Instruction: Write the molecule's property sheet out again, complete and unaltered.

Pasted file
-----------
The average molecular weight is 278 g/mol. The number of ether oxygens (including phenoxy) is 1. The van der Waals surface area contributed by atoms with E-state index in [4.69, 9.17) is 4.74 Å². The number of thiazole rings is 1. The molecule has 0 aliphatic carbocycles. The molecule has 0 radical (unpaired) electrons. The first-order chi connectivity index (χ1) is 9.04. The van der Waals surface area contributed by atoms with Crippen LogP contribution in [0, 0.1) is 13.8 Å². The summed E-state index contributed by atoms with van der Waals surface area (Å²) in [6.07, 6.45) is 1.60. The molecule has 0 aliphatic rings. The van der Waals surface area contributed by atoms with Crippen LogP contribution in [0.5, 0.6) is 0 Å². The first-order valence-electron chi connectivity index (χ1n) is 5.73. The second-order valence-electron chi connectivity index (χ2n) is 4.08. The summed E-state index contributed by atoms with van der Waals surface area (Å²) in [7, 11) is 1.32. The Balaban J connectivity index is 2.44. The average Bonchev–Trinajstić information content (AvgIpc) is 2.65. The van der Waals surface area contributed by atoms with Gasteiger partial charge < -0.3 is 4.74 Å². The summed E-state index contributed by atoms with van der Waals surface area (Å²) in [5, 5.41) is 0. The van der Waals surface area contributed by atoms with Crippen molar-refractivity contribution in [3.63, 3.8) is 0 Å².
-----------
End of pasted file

The average molecular weight is 278 g/mol. The number of ether oxygens (including phenoxy) is 1. The van der Waals surface area contributed by atoms with E-state index in [4.69, 9.17) is 4.74 Å². The number of thiazole rings is 1. The molecule has 0 aliphatic carbocycles. The molecule has 0 radical (unpaired) electrons. The first-order chi connectivity index (χ1) is 9.04. The van der Waals surface area contributed by atoms with Crippen LogP contribution in [0, 0.1) is 13.8 Å². The summed E-state index contributed by atoms with van der Waals surface area (Å²) in [6.07, 6.45) is 1.60. The molecule has 0 aliphatic rings. The van der Waals surface area contributed by atoms with Crippen LogP contribution in [0.5, 0.6) is 0 Å². The first-order valence-electron chi connectivity index (χ1n) is 5.73. The second-order valence-electron chi connectivity index (χ2n) is 4.08. The summed E-state index contributed by atoms with van der Waals surface area (Å²) in [7, 11) is 1.32. The Balaban J connectivity index is 2.44. The average Bonchev–Trinajstić information content (AvgIpc) is 2.65. The van der Waals surface area contributed by atoms with Gasteiger partial charge < -0.3 is 4.74 Å². The summed E-state index contributed by atoms with van der Waals surface area (Å²) in [5, 5.41) is 0. The van der Waals surface area contributed by atoms with Crippen molar-refractivity contribution in [3.63, 3.8) is 0 Å².